Being large frogs they do require a large enclosure. A 29 gallon aquarium or 18x18x24 terrarium is a good-sized enclosure for 2-4 individuals. They do great in groups.
Overly amorous males may harass females on occasionally, but they typically coexist peacefully in groups.
The enclosure should provide plenty of perching areas. A large water bowl is a necessity.
For younger Amazon Milk Frogs prefer moist paper towel or long-fiber sphagnum moss.
Adult individuals can also be kept above water instead of a substrate. All substrates should be changed frequently.
To clean the enclosure you can use TetraFauna AquaSafe Reptile & Amphibian Water Conditioner.
Amazon Milk Frogs do like a more advanced habitat system to make sure their humidity, temperature, and lighting don’t fluctuate.
They can tolerate temperatures between 70-85F, and seem very tolerant of temperature swings. Ideally, keep them in the mid/high 70s.
A 5-10F temperature drop at night is ideal.
Amazon Milk frogs are nocturnal, so they do not have special lighting requirements.
However, it is advisable to keep a regular light-dark cycle; 12 hours of light and 12 hours of dark works well.
Adult Amazon Milk Frogs can handle a wide range of humidity levels but prefer humidity levels around 50-70% with plenty of ventilation/air movement.
Young Amazon Milk Frogs do much better with 70-80% humidity and some air movement.
Moist, stagnant air is a big no-no with milk frogs, while very young animals dry out easily. Routine spraying and a full-screen top will aid in providing proper humidity levels.
Some keepers choose to keep Amazon Milk Frogs over water to aid in maintaining humidity.
Use a hygrometer inside the tank to measure the relative humidity.
Amazon Milk Frogs are voracious eaters, consuming anything that moves and fits into their mouths.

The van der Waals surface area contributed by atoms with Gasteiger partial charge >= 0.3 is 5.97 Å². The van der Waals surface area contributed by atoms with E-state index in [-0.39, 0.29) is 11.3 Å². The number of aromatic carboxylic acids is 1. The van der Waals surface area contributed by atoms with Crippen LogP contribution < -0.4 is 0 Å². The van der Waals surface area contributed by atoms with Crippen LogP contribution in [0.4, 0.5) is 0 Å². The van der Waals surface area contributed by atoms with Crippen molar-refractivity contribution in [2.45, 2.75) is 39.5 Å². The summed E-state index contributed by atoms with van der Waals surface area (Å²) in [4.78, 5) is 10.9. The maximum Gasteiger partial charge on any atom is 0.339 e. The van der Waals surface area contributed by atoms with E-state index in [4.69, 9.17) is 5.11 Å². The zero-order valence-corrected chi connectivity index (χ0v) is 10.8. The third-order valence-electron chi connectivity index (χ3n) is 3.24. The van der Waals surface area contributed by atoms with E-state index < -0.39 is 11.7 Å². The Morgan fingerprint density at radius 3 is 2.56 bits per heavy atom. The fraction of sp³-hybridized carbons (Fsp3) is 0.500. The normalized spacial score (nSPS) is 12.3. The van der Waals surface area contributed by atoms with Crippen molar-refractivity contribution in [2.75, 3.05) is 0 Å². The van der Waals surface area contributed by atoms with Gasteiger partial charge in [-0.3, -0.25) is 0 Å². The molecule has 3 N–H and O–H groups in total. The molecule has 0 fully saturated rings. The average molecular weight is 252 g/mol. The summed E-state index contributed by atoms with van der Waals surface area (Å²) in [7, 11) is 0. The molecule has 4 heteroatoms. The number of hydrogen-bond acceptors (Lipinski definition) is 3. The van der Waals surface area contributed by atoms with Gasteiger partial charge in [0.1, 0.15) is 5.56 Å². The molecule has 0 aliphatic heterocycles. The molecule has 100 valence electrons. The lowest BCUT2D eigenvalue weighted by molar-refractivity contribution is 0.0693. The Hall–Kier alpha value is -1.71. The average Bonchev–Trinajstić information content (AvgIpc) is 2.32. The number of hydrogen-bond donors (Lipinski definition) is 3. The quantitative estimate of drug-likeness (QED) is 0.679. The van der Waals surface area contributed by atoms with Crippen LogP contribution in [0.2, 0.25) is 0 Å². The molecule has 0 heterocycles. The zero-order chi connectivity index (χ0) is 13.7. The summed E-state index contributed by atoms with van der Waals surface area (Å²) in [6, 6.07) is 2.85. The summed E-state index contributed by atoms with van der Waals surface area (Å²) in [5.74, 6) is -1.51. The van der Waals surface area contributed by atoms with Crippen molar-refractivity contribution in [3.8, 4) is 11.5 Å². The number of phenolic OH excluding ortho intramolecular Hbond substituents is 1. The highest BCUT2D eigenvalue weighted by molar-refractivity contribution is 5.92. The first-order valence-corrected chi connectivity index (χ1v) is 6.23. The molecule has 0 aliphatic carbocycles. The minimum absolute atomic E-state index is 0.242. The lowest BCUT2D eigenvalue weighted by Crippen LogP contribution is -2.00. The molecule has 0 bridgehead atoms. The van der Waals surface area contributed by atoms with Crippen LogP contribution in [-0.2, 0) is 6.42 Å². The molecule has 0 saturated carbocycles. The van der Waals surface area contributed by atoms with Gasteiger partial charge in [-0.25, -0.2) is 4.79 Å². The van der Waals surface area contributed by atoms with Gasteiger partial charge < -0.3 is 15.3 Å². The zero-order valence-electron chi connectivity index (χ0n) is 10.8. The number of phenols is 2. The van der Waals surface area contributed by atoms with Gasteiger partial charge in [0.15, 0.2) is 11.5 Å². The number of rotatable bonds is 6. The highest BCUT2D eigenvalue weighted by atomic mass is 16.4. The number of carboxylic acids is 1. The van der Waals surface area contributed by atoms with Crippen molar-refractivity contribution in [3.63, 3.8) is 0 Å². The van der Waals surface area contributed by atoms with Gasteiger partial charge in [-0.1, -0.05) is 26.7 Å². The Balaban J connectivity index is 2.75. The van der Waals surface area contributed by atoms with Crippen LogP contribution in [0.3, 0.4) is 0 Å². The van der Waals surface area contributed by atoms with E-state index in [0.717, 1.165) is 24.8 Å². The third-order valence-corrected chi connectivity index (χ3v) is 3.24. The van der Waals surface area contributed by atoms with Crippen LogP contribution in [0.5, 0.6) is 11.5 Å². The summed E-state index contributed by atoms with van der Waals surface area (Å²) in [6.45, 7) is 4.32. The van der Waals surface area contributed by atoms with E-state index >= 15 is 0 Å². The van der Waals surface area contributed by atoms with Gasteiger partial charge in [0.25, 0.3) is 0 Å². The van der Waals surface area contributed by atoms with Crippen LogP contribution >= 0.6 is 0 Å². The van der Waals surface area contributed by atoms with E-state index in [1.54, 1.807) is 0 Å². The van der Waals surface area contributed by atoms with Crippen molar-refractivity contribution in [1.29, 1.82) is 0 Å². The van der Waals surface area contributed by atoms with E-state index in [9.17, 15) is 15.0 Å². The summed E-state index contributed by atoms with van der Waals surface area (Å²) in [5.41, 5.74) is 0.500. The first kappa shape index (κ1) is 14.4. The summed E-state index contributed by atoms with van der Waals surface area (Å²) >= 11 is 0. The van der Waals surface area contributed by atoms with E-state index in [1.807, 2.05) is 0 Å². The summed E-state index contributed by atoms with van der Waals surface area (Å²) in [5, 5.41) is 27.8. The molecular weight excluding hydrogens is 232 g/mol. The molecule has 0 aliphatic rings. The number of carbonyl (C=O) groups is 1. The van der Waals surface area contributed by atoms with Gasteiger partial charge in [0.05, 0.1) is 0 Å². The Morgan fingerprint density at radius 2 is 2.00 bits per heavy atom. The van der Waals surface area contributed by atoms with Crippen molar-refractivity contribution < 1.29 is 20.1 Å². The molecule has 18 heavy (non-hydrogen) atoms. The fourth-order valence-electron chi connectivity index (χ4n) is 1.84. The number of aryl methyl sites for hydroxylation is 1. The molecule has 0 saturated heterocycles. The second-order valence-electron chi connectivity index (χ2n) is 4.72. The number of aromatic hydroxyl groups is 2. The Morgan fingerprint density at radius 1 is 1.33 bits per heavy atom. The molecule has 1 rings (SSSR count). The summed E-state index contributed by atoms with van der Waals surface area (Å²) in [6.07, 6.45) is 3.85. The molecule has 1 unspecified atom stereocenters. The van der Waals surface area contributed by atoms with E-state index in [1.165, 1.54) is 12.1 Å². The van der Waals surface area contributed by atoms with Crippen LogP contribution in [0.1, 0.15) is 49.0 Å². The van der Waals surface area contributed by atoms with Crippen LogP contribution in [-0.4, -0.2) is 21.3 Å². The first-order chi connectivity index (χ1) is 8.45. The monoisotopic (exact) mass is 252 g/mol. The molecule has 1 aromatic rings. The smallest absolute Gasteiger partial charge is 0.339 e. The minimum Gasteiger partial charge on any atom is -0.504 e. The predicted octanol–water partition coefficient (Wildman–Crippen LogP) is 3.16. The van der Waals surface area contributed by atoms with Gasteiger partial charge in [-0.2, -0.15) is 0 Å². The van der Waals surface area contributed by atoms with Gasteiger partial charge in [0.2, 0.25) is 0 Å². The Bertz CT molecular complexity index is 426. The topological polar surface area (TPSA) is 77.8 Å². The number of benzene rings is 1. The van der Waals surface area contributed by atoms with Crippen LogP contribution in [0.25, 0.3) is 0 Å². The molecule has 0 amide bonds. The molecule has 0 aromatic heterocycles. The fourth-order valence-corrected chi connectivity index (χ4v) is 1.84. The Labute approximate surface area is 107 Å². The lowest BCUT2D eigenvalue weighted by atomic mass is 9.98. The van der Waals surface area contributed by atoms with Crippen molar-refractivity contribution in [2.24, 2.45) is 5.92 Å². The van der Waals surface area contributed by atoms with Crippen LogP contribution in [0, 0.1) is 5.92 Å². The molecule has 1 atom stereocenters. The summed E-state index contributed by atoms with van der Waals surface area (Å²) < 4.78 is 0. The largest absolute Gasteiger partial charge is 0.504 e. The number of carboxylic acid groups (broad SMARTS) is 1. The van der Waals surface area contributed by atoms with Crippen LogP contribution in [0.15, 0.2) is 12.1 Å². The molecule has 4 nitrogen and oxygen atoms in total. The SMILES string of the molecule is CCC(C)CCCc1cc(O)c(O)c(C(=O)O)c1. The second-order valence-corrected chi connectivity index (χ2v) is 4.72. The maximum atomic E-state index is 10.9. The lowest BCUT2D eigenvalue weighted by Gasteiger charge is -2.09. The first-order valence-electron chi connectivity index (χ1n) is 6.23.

They eat a wide variety of live invertebrates. You can grow fruit flies to feed them but they also like earthworms, crickets (learn to breed crickets), and house flies.
Insects can be gut loaded in advance. Products like Zoo Med Reptivite can offer your frog calcium to ensure healthy bone growth.
With the correct 2:1 calcium to phosphorus ratio together with the amino acid complex all the vitamins and minerals your pet frog requires will be able to grow and stay healthy.
Interesting link: https://www.amphibiancare.com/frogs/caresheets/amazonmilkfrog.html
Temperament & Handling
Handling young Amazon Milk frogs is not recommended, but adults will tolerate occasional handling.
However, as they are particularly sensitive to being handled, just do so if you absolutely must, and wear gloves to protect their skin.
These frogs are thusly named because of a poisonous, milky substance they excrete when they are threatened in the wild. Even if this is not something you are likely to see in a domestic setting, gloves help also to avoid contact with this substance.
In general,the majority of diseases of amphibians maintained in captivity will relate directly or indirectly to husbandry and management.
This is partly due to the high permeability of their skin; they are very susceptible to toxic insult, and a variety of chemicals may be problematic in wild or captive animals.